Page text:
Warlock: Master of the Arcane Preview

In Warlock: Master of the Arcane, Paradox Interactive attempts another deliciously clever hybrid, this time mixing classic turn-based strategy in the vein of Sid Meier’s Civilizations series with fantasy elements. In fact, the fantasy world in which you play is Ardania, the world created for the Majesty series.

Despite looking (and much of the time, feeling) like a Civilizations rip-off, Master of the Arcane has a lot in store for a player. All the classic actions are available, from building military production centers to researching magical spells and developing a thriving economy, but they’re simplified. Instead of bombarding the player with list after list and giving hundreds of micromanagement panels, Master of the Arcane streamlines the whole process, presenting the entirety of the brief preview I was given to play in two primary modes: City View and Map View.

The City View is the primary view used to recruit soldiers, build new buildings, or generally maintain and control your city.  All actions can usually be done in a few mouse clicks, letting you focus on the really juicy bits of the game: laying waste to neighboring kingdoms.

The Map View is where most of the action takes place. This is where you deploy your soldiers, explore the map, find new resource locations, and battle your opponents. The main focus of this mode is to expand your main city. Your metropolis is surrounded by a colored ring that represents its area of influence, and each new building expands your city’s influence ring one more hex in diameter, which then allows you to take control of any resources within the perimeters. There is a truly vast array of resources available, from basic farms to mines, pumpkin patches, fishing villages, and much more. Each resource provides your kingdom with different bonuses and advantages. However, if a player is more focused on conquest, the game allows for that as well.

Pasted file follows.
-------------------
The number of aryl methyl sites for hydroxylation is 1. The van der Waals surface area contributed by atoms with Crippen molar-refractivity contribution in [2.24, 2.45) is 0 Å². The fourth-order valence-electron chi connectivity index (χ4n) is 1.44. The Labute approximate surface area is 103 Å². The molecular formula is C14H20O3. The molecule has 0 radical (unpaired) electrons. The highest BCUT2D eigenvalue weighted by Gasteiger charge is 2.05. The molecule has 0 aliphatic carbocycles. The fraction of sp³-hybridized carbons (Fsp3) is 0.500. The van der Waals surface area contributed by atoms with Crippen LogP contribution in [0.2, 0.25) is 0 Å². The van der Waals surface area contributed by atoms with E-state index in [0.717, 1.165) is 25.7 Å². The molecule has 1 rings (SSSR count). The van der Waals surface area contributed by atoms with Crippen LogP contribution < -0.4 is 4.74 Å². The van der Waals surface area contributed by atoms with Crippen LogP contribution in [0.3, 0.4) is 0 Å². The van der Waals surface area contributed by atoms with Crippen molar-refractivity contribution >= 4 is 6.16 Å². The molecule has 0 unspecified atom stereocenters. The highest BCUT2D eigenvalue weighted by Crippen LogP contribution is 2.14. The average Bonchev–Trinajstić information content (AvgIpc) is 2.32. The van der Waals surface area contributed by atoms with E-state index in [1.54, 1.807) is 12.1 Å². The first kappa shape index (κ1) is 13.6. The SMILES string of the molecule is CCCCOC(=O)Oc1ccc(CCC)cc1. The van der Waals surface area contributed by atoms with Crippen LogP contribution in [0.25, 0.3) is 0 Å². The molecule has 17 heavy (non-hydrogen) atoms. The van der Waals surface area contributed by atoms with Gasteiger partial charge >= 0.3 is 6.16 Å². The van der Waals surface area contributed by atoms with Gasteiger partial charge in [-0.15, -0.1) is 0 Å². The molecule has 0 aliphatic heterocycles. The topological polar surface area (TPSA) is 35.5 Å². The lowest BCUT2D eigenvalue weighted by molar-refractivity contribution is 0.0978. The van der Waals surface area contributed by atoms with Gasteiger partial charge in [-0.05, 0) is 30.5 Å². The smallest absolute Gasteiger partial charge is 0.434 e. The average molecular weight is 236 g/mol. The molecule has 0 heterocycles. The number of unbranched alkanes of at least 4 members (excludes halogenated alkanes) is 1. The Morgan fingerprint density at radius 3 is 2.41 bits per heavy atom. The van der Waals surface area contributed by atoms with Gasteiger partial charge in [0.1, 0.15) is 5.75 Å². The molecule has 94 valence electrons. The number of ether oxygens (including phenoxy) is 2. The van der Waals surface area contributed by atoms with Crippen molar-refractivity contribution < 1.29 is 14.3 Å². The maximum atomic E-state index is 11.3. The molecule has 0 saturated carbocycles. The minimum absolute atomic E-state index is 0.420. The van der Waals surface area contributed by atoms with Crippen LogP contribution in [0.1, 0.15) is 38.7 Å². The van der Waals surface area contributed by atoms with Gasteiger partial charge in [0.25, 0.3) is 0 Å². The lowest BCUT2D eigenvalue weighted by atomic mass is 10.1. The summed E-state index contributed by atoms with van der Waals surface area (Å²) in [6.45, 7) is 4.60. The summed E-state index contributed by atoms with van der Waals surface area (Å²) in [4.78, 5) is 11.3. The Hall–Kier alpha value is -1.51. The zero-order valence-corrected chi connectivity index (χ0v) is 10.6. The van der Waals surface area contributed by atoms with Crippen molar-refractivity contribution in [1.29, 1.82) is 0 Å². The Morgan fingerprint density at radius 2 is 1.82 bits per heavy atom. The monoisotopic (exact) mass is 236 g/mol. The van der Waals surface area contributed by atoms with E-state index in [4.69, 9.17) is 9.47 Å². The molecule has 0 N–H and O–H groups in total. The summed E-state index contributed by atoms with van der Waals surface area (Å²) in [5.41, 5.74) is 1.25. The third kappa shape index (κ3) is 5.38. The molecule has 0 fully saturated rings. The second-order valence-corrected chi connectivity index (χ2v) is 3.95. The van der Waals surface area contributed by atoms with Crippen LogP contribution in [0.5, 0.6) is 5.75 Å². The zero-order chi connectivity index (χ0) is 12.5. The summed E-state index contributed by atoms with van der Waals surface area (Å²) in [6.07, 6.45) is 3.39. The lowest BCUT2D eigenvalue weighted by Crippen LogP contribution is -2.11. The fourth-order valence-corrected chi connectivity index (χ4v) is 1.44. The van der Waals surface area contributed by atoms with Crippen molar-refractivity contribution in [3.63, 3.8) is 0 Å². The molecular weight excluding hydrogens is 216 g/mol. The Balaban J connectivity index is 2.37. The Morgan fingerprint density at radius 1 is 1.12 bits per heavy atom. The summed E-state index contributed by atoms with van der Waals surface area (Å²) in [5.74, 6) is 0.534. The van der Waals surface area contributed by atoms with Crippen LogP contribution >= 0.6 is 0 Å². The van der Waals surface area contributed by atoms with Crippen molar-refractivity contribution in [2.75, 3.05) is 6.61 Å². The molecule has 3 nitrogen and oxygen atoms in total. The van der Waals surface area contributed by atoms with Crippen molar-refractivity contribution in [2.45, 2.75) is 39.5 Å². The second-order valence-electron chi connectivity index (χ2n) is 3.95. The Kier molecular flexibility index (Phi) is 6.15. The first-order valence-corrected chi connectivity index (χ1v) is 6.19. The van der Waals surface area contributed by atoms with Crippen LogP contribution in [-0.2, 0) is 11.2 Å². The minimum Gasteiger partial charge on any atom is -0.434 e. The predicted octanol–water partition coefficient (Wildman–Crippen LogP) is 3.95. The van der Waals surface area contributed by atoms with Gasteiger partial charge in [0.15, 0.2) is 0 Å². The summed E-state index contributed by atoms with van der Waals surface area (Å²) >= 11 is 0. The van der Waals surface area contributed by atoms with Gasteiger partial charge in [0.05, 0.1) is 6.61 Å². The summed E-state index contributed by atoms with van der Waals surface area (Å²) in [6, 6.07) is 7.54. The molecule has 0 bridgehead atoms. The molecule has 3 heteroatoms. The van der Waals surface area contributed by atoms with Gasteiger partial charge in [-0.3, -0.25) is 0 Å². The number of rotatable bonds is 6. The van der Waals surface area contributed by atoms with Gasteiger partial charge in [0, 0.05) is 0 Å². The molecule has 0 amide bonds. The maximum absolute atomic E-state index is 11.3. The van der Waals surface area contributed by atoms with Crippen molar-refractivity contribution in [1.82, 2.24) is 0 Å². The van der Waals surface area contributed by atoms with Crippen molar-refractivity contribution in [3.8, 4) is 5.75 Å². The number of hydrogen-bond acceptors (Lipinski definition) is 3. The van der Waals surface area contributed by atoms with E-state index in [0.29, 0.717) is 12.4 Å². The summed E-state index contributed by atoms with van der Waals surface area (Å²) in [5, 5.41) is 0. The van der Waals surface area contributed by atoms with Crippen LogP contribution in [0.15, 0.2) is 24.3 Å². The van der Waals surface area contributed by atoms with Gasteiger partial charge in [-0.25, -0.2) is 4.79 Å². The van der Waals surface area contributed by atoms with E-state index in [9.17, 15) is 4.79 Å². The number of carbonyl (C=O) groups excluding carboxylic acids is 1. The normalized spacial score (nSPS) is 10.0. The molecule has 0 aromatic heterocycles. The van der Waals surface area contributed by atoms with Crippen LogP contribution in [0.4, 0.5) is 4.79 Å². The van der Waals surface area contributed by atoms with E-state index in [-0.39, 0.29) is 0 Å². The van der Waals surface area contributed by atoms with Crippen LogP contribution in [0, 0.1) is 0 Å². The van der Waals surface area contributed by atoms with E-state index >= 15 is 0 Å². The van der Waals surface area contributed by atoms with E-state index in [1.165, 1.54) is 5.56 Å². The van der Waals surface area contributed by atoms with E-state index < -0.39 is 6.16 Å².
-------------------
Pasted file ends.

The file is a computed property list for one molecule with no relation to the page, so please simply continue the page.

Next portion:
Taking neighboring cities is pretty easy at first, providing a player has enough troops to do the job.  After sacking the castle in the center of the enemy’s town, ownership of that town and its influence turns over to the player, which then adds to their building empire. This is one of the fastest ways to expand your influence, and picking off vulnerable kingdoms within easy reach is a necessary facet of the early game. It’s when your power butts up against another dominant kingdom that the game really becomes interesting. Spells researched, military prowess and economics all become extremely important, as should be expected from a Civilizations-style strategy title. Although the build I played was limited to single player, it looks like the multiplayer portion will be very interesting.

It’s hard to get a sense of the true depth of the game from the rough build I was given to toy with, but overall, Warlock: Master of the Arcane looks very promising. Paradox is quickly becoming known for its innovative titles, and this one looks to be no different.

Master of the Arcane is slated to release in Q2 2012.

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